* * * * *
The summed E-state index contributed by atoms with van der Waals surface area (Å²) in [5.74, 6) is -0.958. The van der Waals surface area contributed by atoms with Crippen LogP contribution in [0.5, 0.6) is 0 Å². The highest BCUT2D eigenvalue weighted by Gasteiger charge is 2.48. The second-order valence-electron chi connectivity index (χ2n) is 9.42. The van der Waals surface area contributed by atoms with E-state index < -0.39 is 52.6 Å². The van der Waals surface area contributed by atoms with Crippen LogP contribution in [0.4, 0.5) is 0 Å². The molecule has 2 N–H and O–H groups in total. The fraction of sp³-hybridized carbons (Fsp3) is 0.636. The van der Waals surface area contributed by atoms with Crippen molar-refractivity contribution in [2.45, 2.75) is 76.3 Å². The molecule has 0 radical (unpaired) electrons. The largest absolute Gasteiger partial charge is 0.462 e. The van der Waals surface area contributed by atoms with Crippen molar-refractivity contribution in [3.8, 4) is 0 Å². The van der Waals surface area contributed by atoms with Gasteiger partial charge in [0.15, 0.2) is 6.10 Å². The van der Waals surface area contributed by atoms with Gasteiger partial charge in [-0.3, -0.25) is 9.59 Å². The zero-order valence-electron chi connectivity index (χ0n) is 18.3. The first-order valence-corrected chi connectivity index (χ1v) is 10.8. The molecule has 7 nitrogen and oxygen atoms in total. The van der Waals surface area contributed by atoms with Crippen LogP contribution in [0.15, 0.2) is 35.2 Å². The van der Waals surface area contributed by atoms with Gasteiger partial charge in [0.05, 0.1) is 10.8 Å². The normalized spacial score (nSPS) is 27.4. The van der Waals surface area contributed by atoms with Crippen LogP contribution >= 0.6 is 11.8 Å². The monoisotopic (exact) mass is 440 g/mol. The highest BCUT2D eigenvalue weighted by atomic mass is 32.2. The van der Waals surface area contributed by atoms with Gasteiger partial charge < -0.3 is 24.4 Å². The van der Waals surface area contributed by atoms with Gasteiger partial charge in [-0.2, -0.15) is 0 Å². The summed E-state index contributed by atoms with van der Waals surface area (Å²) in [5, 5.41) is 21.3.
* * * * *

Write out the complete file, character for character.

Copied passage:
The summed E-state index contributed by atoms with van der Waals surface area (Å²) in [5.74, 6) is -0.958. The van der Waals surface area contributed by atoms with Crippen LogP contribution in [0.5, 0.6) is 0 Å². The highest BCUT2D eigenvalue weighted by Gasteiger charge is 2.48. The second-order valence-electron chi connectivity index (χ2n) is 9.42. The van der Waals surface area contributed by atoms with E-state index < -0.39 is 52.6 Å². The van der Waals surface area contributed by atoms with Crippen LogP contribution in [0.4, 0.5) is 0 Å². The molecule has 2 N–H and O–H groups in total. The fraction of sp³-hybridized carbons (Fsp3) is 0.636. The van der Waals surface area contributed by atoms with Crippen molar-refractivity contribution in [2.45, 2.75) is 76.3 Å². The molecule has 0 radical (unpaired) electrons. The largest absolute Gasteiger partial charge is 0.462 e. The van der Waals surface area contributed by atoms with Crippen molar-refractivity contribution in [3.8, 4) is 0 Å². The van der Waals surface area contributed by atoms with Gasteiger partial charge in [0.15, 0.2) is 6.10 Å². The van der Waals surface area contributed by atoms with Gasteiger partial charge in [-0.3, -0.25) is 9.59 Å². The zero-order valence-electron chi connectivity index (χ0n) is 18.3. The first-order valence-corrected chi connectivity index (χ1v) is 10.8. The molecule has 7 nitrogen and oxygen atoms in total. The van der Waals surface area contributed by atoms with Crippen LogP contribution in [0.15, 0.2) is 35.2 Å². The van der Waals surface area contributed by atoms with Gasteiger partial charge in [0.05, 0.1) is 10.8 Å². The normalized spacial score (nSPS) is 27.4. The van der Waals surface area contributed by atoms with Crippen LogP contribution >= 0.6 is 11.8 Å². The monoisotopic (exact) mass is 440 g/mol. The highest BCUT2D eigenvalue weighted by atomic mass is 32.2. The van der Waals surface area contributed by atoms with Gasteiger partial charge < -0.3 is 24.4 Å². The van der Waals surface area contributed by atoms with Gasteiger partial charge in [-0.2, -0.15) is 0 Å². The summed E-state index contributed by atoms with van der Waals surface area (Å²) in [5, 5.41) is 21.3.